Proposal Abstract

The research-based Trelawny Learning Community (TLC) at James Madison University has three objectives: 1) provide research experience for first-year Biology majors; 2) increase student/department connection; 3) build teamwork skills. The program aims to inspire first-years to investigate and embark on science careers. TLCs take courses together and live in one dorm, but each joins a research laboratory corresponding to individual interests. TLCs attend research-themed seminars, co-run an ecology project, and help organize the department's research symposium, guided by upperclassman mentors who demonstrate resources, co-lead trips, and drive discussions. Student journals are NVIVO-coded for research/interaction/emotion themes to track learning and personal growth. TLCs know significantly more faculty and graduate students (avg. 6.1, 3.7) than non-TLC first-years (avg. 1.7, 0) and cite friendship (34.6%), confidence in major/career (30.8%), department interaction (19.2%) and pursuit of interests (15.4%) as benefits. I illustrate these outcomes along with fallbacks and improvements to this still-evolving program.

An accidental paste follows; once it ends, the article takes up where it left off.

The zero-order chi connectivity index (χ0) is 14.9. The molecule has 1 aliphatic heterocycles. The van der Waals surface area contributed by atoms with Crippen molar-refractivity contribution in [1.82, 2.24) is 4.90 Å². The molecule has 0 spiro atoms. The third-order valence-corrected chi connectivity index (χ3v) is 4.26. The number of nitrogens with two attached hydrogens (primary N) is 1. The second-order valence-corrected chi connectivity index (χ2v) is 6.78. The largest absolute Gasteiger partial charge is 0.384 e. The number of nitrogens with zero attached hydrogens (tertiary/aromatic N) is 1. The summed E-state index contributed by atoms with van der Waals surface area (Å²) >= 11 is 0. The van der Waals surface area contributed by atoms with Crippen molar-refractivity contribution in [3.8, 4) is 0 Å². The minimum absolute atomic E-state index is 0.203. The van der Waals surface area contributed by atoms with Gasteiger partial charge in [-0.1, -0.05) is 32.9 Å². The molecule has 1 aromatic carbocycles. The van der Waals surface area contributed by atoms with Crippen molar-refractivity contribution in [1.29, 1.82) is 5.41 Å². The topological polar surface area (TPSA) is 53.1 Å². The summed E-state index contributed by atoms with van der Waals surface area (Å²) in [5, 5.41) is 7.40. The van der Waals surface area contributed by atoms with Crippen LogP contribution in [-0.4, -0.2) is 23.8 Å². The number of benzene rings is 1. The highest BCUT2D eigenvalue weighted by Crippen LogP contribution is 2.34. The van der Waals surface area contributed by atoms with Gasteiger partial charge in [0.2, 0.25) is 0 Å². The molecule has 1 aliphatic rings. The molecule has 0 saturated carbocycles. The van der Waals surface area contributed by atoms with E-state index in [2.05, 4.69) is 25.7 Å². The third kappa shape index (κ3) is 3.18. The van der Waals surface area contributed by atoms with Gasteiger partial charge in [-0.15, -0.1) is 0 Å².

Location

Concourse

Publication Type and Release Option

Presentation (Open Access)

 
Mar 28th, 4:00 PM Mar 28th, 5:30 PM

Living and Loving Biology: A Learning Community with Research for College First-Years

Concourse

The research-based Trelawny Learning Community (TLC) at James Madison University has three objectives: 1) provide research experience for first-year Biology majors; 2) increase student/department connection; 3) build teamwork skills. The program aims to inspire first-years to investigate and embark on science careers. TLCs take courses together and live in one dorm, but each joins a research laboratory corresponding to individual interests. TLCs attend research-themed seminars, co-run an ecology project, and help organize the department's research symposium, guided by upperclassman mentors who demonstrate resources, co-lead trips, and drive discussions. Student journals are NVIVO-coded for research/interaction/emotion themes to track learning and personal growth. TLCs know significantly more faculty and graduate students (avg. 6.1, 3.7) than non-TLC first-years (avg. 1.7, 0) and cite friendship (34.6%), confidence in major/career (30.8%), department interaction (19.2%) and pursuit of interests (15.4%) as benefits. I illustrate these outcomes along with fallbacks and improvements to this still-evolving program.